Romney cut back on frills for the games. He reduced the number of flags to be flown throughout the city and persuaded politicians to come up with funds to pay for some of the decorations.
Romney’s enthusiasm was infectious, driving the sales people to set an all-time record for Olympic sponsorships. Just as significant when it comes to a presidential run, Romney tamed the press.
“He’s very candid with reporters,” Bullock says. “He’s very articulate, and he created a philosophy of total transparency. We met with the media every Friday and told them here’s what’s going on.”
At one point, Romney told the press, “Here are our top 10 mistakes,” Bullock says. “Kind of like David Letterman’s top 10 list.”
Then, with the games five months away, hijacked planes flew into the World Trade Center and the Pentagon. Romney worried that the games would have to be canceled. He went to Congress to ask for more money for security and worked closely with David Tubbs, a former FBI agent who headed the Utah Public Safety Command, to stay on top of any threat.
“I don’t think I ever saw him flustered,” Tubbs says. “He dug right into the security issues.”
“The question on my mind was, how do I keep a bomb from going off?” Romney tells me. “I’m not going to worry so much about cleaning up after the bomb. I need to make sure it does not go off.
"And at the top of my list was that I wanted FBI agents here in large numbers. I wanted to track anybody that’s coming into this city that represents a potential threat. I want to follow up on any potential threat, but intelligence was the heart of why we were safe in Salt Lake City,” Romney says.
In the end, ticket sales surpassed those of any previous Winter Olympics. An estimated 2.1 billion people around the world watched the games over 17 days, and the United States won 34 medals.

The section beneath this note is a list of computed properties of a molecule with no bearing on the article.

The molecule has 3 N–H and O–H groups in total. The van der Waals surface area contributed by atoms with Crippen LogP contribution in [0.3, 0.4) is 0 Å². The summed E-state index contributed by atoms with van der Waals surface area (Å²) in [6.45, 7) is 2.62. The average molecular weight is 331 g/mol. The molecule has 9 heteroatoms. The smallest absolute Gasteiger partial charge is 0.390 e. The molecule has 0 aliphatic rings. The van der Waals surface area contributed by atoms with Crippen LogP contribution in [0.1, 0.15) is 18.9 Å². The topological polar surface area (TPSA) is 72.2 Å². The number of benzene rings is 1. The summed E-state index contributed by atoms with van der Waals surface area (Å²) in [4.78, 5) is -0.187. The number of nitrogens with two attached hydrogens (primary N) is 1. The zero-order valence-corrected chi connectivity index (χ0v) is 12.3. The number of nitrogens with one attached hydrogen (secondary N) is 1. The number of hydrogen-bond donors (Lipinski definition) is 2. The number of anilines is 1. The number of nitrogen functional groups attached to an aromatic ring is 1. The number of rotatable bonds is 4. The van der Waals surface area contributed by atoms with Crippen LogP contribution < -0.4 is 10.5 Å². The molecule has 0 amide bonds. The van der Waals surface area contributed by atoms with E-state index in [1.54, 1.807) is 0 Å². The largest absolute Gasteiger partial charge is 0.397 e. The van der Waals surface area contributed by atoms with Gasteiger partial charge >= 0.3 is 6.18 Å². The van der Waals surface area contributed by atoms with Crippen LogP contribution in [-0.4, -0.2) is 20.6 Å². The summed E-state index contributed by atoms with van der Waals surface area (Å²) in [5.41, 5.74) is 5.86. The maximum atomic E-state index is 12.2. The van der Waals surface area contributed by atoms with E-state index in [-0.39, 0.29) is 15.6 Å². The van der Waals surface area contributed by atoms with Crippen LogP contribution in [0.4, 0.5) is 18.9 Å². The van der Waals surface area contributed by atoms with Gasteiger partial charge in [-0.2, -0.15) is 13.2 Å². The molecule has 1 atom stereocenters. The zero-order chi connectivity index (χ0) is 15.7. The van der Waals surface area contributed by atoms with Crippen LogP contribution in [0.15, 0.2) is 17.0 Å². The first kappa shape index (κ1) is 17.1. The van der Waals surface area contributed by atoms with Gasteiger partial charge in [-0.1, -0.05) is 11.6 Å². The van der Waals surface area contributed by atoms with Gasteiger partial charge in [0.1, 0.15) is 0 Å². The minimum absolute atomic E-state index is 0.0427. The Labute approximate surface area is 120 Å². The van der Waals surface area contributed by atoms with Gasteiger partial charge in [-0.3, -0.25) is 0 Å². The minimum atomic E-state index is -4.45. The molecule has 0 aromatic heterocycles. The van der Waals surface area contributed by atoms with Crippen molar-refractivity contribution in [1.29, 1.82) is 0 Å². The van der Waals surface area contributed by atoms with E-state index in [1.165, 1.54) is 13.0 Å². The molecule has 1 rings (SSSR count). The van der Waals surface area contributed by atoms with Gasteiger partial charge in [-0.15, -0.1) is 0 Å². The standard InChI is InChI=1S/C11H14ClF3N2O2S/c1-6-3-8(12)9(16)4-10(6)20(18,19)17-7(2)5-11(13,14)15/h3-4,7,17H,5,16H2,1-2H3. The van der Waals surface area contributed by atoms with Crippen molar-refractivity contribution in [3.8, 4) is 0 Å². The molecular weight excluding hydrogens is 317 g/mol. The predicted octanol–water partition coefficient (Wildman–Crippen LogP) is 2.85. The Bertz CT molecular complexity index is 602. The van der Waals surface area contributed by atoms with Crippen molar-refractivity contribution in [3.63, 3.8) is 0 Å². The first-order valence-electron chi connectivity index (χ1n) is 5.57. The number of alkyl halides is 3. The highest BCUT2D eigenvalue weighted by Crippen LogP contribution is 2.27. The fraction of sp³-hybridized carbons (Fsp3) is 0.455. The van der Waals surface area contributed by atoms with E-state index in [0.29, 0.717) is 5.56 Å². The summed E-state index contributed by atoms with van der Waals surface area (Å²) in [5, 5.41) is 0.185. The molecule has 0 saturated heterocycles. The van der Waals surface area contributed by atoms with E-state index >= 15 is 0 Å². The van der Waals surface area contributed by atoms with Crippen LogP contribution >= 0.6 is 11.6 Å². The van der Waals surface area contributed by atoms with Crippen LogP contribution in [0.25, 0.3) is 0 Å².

Having faced a budget deficit of $379 million when he took over, Romney ended up with a surplus of $56 million. The money went to fund future Olympics.
When he took the job, Romney said he would accept the offered salary of $250,000 a year only if the Olympics made a profit. When it did, he turned his salary over to charity. In addition, he contributed $1 million to the games.
In the meantime, Ann Romney overcame her M.S. symptoms, which included weakness and numbness. Romney had told his sons their mother — an equestrian — might have to spend the rest of her life in a wheelchair.
The Romneys have a home in Deer Valley near Park City, Utah, where they ski. Ann had found Utah reflexologist Fritz Bleitshau, who uses alternative medicine to rebuild strength. He prescribed homeopathic cures, including acupuncture, deep breathing exercises, and yoga.
Apparently, it worked, and today Ann Romney has her stamina back.
On Feb. 18, Romney will speak at the 10th anniversary celebration of the 2002 Olympics that he rescued. As noted in my article, "Media Ignore Romney’s Success at Creating Jobs
," don’t expect to see the story of that rescue in the mainstream media.
“My goal is to make Utah proud, make America proud,” Romney said in accepting the Olympics position. “Sure the managers have messed up big time, but the athletes haven’t, and our job is to go to work for the athletes.”
Ronald Kessler is chief Washington correspondent of Newsmax.com. He is a New York Times best-selling author of books on the Secret Service, FBI, and CIA. His latest, "The Secrets of the FBI," has just been published. View his previous reports and get his dispatches sent to you free via email. Go Here Now.